Striding confidently from the ashes of such deceased British heavyweights as Reuben and Hundred Reasons, the simmering hype behind Freeze The Atlantic is not only testament to the continuing influence and popularity of the members former outfits, but also to simply how long it has taken them to deliver ‘Speakeasy’. With the record at last in our eager mits, however, we are treated to a timely affirmation as to the oozing talent of these often unfairly overlooked musicians.
With a resurgence as of late for straight-forwardly honest rock numbers (see Deaf Havana and Lower Than Atlantis), ‘Speakeasy’ does much to slot snuggly into this category, with its uncluttered melodies and chunky chord progressions. Yet, with an occasional punkish snarl breaching the elegance, there is certainly a nostalgic, 2003 flavour about proceedings. ‘Loses All The Romance’, for example, shifts from danceable alternative rock to a fiery chorus and some stomping violence to end on, whilst ‘This Fight’ and album highlight ‘Volcanoes’ place great store on their effortlessly infectiousness yet energizing aggression.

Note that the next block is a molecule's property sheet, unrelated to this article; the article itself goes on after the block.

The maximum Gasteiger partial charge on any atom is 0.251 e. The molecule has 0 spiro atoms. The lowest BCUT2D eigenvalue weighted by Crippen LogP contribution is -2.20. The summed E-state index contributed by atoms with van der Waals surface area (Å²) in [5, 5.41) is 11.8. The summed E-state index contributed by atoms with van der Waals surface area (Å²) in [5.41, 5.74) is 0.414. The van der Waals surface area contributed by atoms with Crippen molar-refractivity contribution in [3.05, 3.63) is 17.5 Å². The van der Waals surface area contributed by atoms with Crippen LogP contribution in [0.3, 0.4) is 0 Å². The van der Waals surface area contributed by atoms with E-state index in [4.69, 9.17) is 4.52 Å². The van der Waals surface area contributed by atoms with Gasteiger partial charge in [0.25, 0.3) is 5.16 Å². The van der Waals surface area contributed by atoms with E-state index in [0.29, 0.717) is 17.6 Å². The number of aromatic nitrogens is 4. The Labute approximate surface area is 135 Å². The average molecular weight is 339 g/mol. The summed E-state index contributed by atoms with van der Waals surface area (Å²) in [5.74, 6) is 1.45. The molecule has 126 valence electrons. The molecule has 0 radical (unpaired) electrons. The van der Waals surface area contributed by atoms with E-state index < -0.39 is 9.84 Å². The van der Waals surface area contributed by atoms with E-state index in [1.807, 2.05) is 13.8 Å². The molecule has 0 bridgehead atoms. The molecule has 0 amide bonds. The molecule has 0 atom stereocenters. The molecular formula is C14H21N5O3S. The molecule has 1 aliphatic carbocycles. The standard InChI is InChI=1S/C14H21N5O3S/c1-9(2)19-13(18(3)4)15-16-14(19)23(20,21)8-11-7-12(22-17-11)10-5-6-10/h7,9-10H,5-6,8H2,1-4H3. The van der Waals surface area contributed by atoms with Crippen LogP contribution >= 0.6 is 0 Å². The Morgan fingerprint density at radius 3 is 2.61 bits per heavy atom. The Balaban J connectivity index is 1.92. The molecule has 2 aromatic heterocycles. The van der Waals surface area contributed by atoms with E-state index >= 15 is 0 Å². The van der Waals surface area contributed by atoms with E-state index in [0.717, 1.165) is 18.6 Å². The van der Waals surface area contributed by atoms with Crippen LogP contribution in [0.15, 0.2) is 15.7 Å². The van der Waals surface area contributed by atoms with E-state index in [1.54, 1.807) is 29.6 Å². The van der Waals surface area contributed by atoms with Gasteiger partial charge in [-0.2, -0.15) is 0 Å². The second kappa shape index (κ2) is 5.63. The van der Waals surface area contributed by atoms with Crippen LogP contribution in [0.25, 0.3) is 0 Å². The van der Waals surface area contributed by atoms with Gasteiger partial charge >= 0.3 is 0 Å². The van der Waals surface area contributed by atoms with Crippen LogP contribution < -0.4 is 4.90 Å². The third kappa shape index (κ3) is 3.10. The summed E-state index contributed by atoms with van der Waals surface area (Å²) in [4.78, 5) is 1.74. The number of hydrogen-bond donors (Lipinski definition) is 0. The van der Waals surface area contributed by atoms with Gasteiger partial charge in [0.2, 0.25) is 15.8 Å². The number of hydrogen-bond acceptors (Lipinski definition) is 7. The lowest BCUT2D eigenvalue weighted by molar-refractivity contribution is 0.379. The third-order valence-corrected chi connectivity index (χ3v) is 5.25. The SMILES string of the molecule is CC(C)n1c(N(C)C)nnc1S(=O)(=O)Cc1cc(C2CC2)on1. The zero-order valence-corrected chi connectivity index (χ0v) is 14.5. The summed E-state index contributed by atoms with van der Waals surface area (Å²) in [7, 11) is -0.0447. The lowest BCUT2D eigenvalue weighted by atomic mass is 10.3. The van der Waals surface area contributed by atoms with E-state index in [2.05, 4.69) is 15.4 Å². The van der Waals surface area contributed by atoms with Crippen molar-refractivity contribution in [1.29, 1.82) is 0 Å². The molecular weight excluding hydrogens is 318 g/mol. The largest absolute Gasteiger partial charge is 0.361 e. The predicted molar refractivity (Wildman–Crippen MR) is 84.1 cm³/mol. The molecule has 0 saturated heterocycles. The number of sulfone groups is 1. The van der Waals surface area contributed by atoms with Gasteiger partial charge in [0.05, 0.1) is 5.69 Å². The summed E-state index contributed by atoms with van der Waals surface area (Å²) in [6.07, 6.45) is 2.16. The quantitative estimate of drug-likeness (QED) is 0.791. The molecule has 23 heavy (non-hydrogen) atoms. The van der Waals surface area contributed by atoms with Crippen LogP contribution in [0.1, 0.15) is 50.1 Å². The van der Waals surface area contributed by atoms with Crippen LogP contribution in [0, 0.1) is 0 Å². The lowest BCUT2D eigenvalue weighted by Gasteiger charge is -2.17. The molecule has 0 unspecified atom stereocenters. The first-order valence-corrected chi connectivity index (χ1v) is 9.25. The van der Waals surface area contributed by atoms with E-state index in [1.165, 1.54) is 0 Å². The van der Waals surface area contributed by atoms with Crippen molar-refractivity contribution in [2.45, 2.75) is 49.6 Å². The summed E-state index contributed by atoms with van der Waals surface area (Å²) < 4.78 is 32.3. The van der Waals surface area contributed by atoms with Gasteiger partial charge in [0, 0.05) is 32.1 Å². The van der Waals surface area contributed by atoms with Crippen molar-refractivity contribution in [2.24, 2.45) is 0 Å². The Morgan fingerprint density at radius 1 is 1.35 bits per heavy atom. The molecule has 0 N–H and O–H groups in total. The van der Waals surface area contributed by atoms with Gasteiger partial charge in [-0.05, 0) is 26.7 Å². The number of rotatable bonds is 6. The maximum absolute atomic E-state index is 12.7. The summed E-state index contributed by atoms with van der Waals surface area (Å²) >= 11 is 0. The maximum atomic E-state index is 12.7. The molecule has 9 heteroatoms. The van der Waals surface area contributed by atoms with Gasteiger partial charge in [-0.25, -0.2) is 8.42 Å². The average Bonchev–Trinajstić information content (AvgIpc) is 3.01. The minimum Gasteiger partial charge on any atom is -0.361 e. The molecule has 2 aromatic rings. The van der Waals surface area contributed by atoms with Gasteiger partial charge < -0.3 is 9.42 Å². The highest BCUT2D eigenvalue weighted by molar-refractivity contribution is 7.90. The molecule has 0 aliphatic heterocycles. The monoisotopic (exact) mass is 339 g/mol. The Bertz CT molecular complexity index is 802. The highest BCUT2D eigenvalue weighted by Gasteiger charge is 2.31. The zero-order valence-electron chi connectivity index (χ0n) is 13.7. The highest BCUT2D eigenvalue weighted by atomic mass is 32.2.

Indeed, even with the undeniable impact of these full throttlers, Freeze The Atlantic‘s song writing chops translate with aplomb as glistening ballad ‘Crestfallen’ burrows under the skin. With no intrusive atmospherics or faux emotional studio polish, the track manages to tug on the heartstrings with a some simply towering vocal hooks, and a sense of raw intensity which could rival any of the more hard hitting songs here for sheer gut wrenching power.
‘Speakeasy’ impresses because it’s able to do a lot with a little. With a charming aesthetic of five guys just jamming together and a welcome lack correctional sheen, the tracks here stand alone as validation to the unwavering clout that great song smithery will continue to hold. Another exciting attention to British rocks ever widening roster.
Written by Tony Bliss